When Congress reformed the Toxic Substances Control Act (TSCA) in 2016, it gave EPA a critical job: to protect the public’s health from the ‘worst of the worst’ hazardous chemicals – those that build up in our bodies and persist in the environment, known as persistent, bioaccumulative and toxic chemicals (PBTs). EPA’s recent assessment of … Continue reading ‘Worst of worst’ chemicals here to stay – EPA, we need action
EPA recently released its new TSCA “systematic review” method that establishes how the Agency will use science to make decisions about whether to limit toxic chemicals in our air, water, food and everyday products. Unfortunately, our analysis finds that instead of ensuring a comprehensive, unbiased evaluation, like a systematic review is supposed to do, the … Continue reading EPA method will curtail science used in chemical evaluations
Our April 2018 legislative briefing “Is the New Toxic Substances Control Act (TSCA) Working as Congress Intended?,” held in partnership with The American College of Obstetricians and Gynecologists (ACOG), was attended by 95 people including Congressional and agency staff, media and NGOs. Leading experts shared concerns about EPA’s approach to the science in TSCA implementation- … Continue reading Is the New Toxic Substances Control Act (TSCA) Working as Congress Intended?
You may have heard the statistics: 80,000 industrial, commercial and consumer product chemicals registered for use in the U.S. with little if any health data on most, and few hazardous chemicals restricted by the Environmental Protection Agency (EPA). Thus, you might naturally think that EPA’s focus under the reformed Toxic Substances Control Act (TSCA) would … Continue reading In this EPA, low priority is a high priority
I wish my school exams had been as easy as getting approval to produce a new chemical under this administration’s EPA (Environmental Protection Agency). The Agency’s new process is the equivalent of getting a bunch of answers wrong, being told what the right answers are, then re-doing the test and getting an A+. But unlike … Continue reading EPA skirts law with industry ‘do-overs’ for risky chemicals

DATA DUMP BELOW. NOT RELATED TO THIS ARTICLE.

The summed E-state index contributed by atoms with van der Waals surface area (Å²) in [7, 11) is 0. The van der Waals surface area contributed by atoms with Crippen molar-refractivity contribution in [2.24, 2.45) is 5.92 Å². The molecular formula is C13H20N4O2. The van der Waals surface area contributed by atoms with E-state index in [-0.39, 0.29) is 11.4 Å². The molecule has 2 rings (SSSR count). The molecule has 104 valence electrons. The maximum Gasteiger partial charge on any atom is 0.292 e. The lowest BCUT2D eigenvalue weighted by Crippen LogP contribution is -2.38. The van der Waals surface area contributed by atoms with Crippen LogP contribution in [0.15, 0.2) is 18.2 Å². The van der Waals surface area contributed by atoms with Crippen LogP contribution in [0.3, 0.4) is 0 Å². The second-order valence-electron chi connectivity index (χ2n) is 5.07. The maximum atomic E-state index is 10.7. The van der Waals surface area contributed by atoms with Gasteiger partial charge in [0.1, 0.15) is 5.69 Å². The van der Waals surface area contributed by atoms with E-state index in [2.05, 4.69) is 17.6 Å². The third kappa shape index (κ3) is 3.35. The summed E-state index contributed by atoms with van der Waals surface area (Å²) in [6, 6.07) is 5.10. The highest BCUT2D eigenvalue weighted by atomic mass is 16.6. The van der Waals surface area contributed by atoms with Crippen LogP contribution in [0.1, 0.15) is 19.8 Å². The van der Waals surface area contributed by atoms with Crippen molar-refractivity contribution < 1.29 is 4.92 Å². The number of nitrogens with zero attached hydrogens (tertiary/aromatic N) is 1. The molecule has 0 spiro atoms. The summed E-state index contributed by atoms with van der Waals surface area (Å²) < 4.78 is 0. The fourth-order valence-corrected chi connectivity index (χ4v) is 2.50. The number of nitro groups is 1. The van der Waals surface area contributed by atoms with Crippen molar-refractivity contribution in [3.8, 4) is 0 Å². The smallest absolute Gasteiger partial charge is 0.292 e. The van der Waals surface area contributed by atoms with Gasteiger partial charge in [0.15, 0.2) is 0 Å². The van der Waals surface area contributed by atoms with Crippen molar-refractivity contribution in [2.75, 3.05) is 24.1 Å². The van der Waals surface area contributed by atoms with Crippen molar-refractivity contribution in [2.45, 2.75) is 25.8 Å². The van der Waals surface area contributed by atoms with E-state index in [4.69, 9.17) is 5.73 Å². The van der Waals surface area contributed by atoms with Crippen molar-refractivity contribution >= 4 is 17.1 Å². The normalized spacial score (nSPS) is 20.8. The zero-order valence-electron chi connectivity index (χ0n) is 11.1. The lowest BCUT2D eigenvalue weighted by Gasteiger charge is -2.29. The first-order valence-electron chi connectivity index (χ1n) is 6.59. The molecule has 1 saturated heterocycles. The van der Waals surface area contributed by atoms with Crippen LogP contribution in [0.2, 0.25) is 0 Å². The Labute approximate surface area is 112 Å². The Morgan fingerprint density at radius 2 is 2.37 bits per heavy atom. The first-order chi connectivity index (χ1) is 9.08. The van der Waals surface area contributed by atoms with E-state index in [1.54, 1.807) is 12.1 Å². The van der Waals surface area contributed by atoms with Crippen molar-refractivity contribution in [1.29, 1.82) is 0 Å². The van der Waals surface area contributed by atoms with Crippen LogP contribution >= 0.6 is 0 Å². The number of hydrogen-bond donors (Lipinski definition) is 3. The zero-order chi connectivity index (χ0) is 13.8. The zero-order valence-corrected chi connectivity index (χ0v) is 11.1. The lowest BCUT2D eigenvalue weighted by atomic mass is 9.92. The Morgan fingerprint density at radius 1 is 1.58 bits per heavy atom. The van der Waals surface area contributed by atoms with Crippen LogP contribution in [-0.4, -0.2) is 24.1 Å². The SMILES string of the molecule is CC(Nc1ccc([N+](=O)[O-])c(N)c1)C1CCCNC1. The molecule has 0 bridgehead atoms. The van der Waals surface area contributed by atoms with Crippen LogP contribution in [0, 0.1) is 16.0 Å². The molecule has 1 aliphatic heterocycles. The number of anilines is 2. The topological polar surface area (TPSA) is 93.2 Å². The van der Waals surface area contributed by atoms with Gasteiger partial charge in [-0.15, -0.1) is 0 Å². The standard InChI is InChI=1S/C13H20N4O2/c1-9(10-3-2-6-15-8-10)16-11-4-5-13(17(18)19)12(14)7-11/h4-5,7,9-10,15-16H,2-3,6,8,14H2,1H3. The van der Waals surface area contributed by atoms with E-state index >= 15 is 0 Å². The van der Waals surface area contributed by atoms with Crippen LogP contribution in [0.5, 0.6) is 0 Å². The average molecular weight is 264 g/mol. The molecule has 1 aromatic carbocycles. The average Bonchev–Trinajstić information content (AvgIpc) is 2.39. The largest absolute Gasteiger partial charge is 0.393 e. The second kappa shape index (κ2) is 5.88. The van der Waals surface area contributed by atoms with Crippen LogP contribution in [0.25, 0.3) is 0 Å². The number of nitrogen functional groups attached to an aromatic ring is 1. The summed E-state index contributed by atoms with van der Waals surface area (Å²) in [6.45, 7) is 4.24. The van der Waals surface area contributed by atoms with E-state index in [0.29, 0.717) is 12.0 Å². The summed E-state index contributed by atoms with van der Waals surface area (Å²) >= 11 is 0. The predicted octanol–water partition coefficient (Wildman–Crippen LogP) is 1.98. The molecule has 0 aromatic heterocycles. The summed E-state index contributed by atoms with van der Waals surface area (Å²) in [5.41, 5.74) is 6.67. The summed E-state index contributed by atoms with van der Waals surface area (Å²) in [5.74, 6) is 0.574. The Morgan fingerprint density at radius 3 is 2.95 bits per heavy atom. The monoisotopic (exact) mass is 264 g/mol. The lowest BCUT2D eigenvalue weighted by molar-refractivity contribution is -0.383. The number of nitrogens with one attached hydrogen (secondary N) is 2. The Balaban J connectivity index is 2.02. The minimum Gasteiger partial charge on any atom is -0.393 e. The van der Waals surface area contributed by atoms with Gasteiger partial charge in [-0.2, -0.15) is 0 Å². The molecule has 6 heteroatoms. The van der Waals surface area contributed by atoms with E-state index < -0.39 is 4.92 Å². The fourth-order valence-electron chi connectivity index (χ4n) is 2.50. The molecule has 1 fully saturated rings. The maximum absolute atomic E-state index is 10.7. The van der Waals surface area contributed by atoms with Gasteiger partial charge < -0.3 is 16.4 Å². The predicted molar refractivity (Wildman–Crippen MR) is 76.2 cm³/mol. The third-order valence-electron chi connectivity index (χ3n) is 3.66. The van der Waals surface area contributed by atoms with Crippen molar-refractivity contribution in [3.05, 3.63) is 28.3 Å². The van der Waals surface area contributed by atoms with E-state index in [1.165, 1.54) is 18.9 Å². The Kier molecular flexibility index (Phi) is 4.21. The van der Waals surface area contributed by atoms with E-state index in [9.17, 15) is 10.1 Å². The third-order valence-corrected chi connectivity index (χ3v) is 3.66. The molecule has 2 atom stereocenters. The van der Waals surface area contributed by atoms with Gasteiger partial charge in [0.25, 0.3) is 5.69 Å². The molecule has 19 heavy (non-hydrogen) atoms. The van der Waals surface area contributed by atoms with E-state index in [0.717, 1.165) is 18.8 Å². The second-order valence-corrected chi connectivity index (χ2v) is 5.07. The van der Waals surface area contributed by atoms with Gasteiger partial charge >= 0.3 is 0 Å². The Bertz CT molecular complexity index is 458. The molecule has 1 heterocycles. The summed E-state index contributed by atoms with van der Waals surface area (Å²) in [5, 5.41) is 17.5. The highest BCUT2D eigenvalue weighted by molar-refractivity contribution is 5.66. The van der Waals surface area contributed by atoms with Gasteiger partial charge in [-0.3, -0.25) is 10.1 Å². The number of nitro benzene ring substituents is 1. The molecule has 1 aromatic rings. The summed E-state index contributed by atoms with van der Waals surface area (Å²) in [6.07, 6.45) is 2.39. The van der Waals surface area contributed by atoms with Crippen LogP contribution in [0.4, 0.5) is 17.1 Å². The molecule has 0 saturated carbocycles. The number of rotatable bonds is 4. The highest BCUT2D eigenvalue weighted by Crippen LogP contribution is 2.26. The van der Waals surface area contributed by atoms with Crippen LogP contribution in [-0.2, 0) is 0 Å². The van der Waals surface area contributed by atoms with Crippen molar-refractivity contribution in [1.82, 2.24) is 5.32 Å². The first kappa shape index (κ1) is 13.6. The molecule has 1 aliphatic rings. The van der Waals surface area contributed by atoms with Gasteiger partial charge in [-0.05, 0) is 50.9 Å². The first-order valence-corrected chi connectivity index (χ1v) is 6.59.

Meet some of the most infamous chemicals in the world: Persistent, Bioaccumulative and Toxic chemicals- abbreviated as “PBTs.” The industrial chemicals PCBs, one of the first PBTs identified, were banned 4 decades ago yet to this day contaminate waterways, schools, and harm our health. Recent research from the Children’s Center at University of California, Berkeley … Continue reading Why PBT is a toxic chemical supervillain
Methylene chloride, an ingredient used in paint strippers, has been responsible for a tragic, recurring pattern of deaths year after year. Predicting the future is never easy—but in the case of methylene chloride, it is all too clear that this deadly chemical will kill again, unless action is taken to finally remove it from store … Continue reading Risky paint stripper will continue to kill while EPA delays
The United States Environmental Protection Agency (EPA) is making major changes in how it deals with hazardous chemicals, and the first 10 chemicals EPA is considering have a whopping combined production volume of over 1 billion pounds per year. That’s about 3 pounds of chemicals per person in the U.S., and we know that Americans … Continue reading EPA plans for calculating chemical risks just don’t add up